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The Success of Fear: What the Slender Man Can Teach Us about Viral Marketing

The Slender Man. For some, the mere mention of the name is enough to conjure forth primal dread. For those who haven’t heard of him before, the Slender Man is a horror character that originated on the internet that has since become an almost omnipresent meme.

He seems to be everywhere nowadays, having grown from his humble beginnings on a forum to several dedicated web series, multiple blogs, songs, games, and even an upcoming movie. He has “blown up,” as the kids might say. As such, I contend that this modern day boogie man could teach us a lot of about viral marketing.

But, first, let’s get into just what exactly this “Slender Man” is.

It started in 2009 on the Something Awful Forums. They were having a contest where users submitted pictures that were photoshopped to be scary or paranormal in some way. The thread continued on uninterrupted until one user posted his entry: a couple of black and white pictures with a strange, abnormally tall and thin man with no discernable features in the background, accompanied by a short little story.

original slender man pictures

The original Slender Man submissions.

That’s when things changed. Everyone loved the entry and the original user posted more entries, all about the same “Slender Man.” It completely derailed the thread, the contest was largely forgotten and the thread became mostly dedicated to the Slender Man.

And it only grew from there. People responded to the character, mostly with fear. Soon, other people were posting Slender Man content, which would be seen by others, who would create their own, and so forth.

So, what can Slendy teach us about marketing? The success of the “Slenderbrand” provides a strong model of how a successful viral marketing campaign works: it was spontaneous, it provided a strong product/message that resonates with people, it allowed others to participate, and it had room to grow.

1. It was spontaneous. Attempted viral marketing campaigns almost never work. That is just a sad fact of the business. It requires the right mixture of timing, quality and luck. If you attempt to start 200 different viral campaigns, maybe 1 will actually succeed.

For example, of all the entries in that original photo contest, only one got such a strong response. All the others have been forgotten or were largely ignored. But the Slender Man resonated with people and managed to grow beyond its simple origin.

slender man computer game

A spontaneous Photoshopped picture has even spawned a computer game.

2. It provided a strong product that resonated with its audience. It’s up to the people to spread your message. No matter what you do, if people don’t respond to your work, it won’t spread at all. You have to make sure that your product or message is either of great quality or inspires a strong emotional response.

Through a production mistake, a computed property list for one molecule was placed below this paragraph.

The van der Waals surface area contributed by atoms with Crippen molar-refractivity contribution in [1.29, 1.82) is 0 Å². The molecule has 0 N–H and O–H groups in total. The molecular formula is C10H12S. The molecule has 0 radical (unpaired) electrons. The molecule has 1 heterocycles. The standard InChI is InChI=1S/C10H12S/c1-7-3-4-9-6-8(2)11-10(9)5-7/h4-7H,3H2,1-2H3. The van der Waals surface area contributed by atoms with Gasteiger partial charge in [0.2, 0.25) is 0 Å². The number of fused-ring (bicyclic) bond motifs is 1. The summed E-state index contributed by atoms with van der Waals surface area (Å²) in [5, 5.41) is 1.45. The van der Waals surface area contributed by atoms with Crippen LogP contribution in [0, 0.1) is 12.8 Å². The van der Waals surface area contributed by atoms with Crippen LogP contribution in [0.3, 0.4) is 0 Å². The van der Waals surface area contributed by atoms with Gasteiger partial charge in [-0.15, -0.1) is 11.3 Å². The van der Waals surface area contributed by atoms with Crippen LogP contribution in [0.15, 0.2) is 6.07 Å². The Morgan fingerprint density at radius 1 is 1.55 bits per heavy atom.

The first Slender Man post did just that. The thought put into the story it told and the atmosphere it created really captured the attention and imagination of the users, not to mentioned creeping them out.

slender man stickers

Lots of fans created fan art or had Slender Man-related entries in horror contests.

3. It allowed others to participate with the brand. Encourage people to interact, modify, or parody your content. By allowing people to interact with your message and to modify it or present it in their own way, you’ve already done a lot of work in facilitating the spread of your message. (Think about the never-ending parody videos of “Call Me Maybe” or “Gangnam Style.”)

When others began to make their own Slender Man pictures and stories on the original forum thread, the creator didn’t step in and tell them stop. He stepped back and let them flourish. If you try to control how the people interact with your work, you’ll just be discouraging them from passing it on.

slender man podcast

Slendy even has a podcast!

4. It had room to grow. Similarly, if your message or product is to truly “go viral,” then it must have the capacity to expand beyond the confines of its original intent or environment. The more easily your message can spread or be used in new contexts, the more readily people will pass it along.

The Slender Man was able to grow beyond its original confines on the message boards. He started to show up on other websites and in other media. Slendy provided a great deal of room for people to work with, and large potential for interpretation, which helped it expand beyond a silly little photo contest. It even inspired a YouTube series by two film students (introduction is embedded below).

With the right combination of quality, timing, and luck, maybe you can apply the lessons of the Slender Man and be just as frighteningly successful.

What do you think? What viral marketing campaigns do you like or think were successful? Were you aware of the Slender Man Mythos beforehand and, if so, were you fan? What’s that behind you?!

Expand Your Brand!



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  1. Eric


    Much the same as the whole “Blair Witch” manufactured folklore. I respect them both because they recognize the horror genre is most effective when they place the viewer’s concern not in what they see, but what they cannot see.